The dust has finally settled and the NBA is all wrapped and ready to be opened on Christmas Day. The feuding is over, money has been reallocated and we are at the precipice a new era.
It's an era where the big markets and the small markets will be able to battle on equal footing and where superstars stay put and owners do not live in fear of being held hostage when players feel like moving on to greener pastures.
Anyone sense the sarcasm in my words? Because I'm laying it on pretty thick.
The league was far too top heavy and the competitive balance was destroyed by players taking advantage of a broken system.
We missed out on the first 16 regular season games, businesses were left to flounder and workers were locked out of their offices, all to fix the cracks and ensure that balance was restored. The Empire was striking back, but for the good of the Federation.
Only days after the lockout was lifted, All-Star point guard Chris Paul virtually eliminated any chance of the New Orleans Hornets trading him for a significant package.
The Hornets will undoubtedly speak as though they have power and no sense of urgency to move Paul. Publicly, GM Dell Demps has said he will discuss the matter with Paul in person and that the reports are rumors, but we all see what is unfolding in front of our eyes—"MeloDrama: The Sequel."
There has to be a clause in the new collective bargaining agreement that guards against players using agents to force their way to a more desirable destination.
Even if Paul is forcing a move, surely the league has created a compensation system to jump-start a rebuilding effort in New Orleans, right? Or maybe the Paul situation is an isolated event? Maybe not.
On the same day the Paul story broke, All Star Deron Williams announced that he would not sign an extension with the New Jersey/Brooklyn Nets during the season and would instead become a free agent this summer.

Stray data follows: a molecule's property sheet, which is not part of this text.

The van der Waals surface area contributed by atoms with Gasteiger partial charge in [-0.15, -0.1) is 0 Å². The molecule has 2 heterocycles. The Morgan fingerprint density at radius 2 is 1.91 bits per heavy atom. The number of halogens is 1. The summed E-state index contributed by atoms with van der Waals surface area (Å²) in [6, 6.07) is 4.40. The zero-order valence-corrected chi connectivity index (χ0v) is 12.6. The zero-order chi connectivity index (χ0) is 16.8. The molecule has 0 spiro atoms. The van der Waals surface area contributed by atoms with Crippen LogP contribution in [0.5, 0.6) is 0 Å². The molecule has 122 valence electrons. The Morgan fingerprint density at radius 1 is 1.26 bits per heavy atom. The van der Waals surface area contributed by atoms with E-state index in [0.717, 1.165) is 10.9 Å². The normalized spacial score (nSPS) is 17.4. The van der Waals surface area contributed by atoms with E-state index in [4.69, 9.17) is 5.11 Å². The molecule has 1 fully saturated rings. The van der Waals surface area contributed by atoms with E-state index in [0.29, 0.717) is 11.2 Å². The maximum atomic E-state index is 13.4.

In reality, the Williams situation is not a clear indication of which way he is leaning, as he would stand to make substantially more as an unrestricted free agent than signing an extension on his current contract.
The parallel, however, is that the Nets are now stuck with the reality of losing their newly acquired star with limited compensation.
The best chance they have to keep him is to reel in the big fish who seems to have out grown his small pond.
Has there ever been a worse kept secret than Dwight Howard desperately wanting out of Orlando?
The glamor and fame of the big stage seems to have been calling the 6'11" center for years now and that he is waiting to bolt when his deal expires.
Where is the magic bullet to keep these guys on their respective teams? Isn't this scenario crippling the NBA? Where is the solution?
Dwayne Wade may have made the most truthful statement on the matter when he called the notion of competitive balance unrealistic.
Let's just take the owners and the NBA saying we want every team to be competitive. We want every team to have the same chips to start with. You tell me that corporations and business around the world that every is equal one and I'll show you a lie. You have some up here, you have some down here. That's the game. We have some huge markets. We have some small markets.
The lockout did what it was meant to do—put more money in the pockets of investors. Sure, there are changes that help the owners control spending, but the agreement does nothing to improve the desirability of a given city.
The thought that owners really had the desire to even the playing field was a farce. Big markets will always attract the best players, and once the proposal of a hard cap was eliminated, so was any attempt at creating balance throughout the league.
For all who thought there would be a major shift in power, all I can say is, don't hold your breath.
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